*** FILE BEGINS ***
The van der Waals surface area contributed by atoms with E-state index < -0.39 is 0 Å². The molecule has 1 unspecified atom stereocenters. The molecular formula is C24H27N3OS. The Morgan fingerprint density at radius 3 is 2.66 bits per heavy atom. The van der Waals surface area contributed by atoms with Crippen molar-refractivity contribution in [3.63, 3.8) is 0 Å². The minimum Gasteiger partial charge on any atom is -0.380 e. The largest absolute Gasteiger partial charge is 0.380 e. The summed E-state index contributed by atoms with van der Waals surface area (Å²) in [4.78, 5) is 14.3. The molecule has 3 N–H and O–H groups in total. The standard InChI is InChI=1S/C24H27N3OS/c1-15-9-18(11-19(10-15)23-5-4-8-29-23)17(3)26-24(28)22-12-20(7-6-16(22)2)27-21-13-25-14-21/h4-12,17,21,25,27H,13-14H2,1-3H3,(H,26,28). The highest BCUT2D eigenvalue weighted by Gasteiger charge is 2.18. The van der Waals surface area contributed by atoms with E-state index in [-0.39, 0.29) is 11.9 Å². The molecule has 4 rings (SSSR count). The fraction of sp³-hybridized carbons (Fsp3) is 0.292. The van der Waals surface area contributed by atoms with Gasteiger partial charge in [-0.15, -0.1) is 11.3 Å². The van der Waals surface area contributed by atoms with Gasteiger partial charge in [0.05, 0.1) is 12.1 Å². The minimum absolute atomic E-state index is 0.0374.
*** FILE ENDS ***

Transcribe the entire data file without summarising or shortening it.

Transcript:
The van der Waals surface area contributed by atoms with E-state index < -0.39 is 0 Å². The molecule has 1 unspecified atom stereocenters. The molecular formula is C24H27N3OS. The Morgan fingerprint density at radius 3 is 2.66 bits per heavy atom. The van der Waals surface area contributed by atoms with Crippen molar-refractivity contribution in [3.63, 3.8) is 0 Å². The minimum Gasteiger partial charge on any atom is -0.380 e. The largest absolute Gasteiger partial charge is 0.380 e. The summed E-state index contributed by atoms with van der Waals surface area (Å²) in [4.78, 5) is 14.3. The molecule has 3 N–H and O–H groups in total. The standard InChI is InChI=1S/C24H27N3OS/c1-15-9-18(11-19(10-15)23-5-4-8-29-23)17(3)26-24(28)22-12-20(7-6-16(22)2)27-21-13-25-14-21/h4-12,17,21,25,27H,13-14H2,1-3H3,(H,26,28). The highest BCUT2D eigenvalue weighted by Gasteiger charge is 2.18. The van der Waals surface area contributed by atoms with E-state index in [-0.39, 0.29) is 11.9 Å². The molecule has 4 rings (SSSR count). The fraction of sp³-hybridized carbons (Fsp3) is 0.292. The van der Waals surface area contributed by atoms with Gasteiger partial charge in [-0.15, -0.1) is 11.3 Å². The van der Waals surface area contributed by atoms with Gasteiger partial charge in [0.05, 0.1) is 12.1 Å². The minimum absolute atomic E-state index is 0.0374.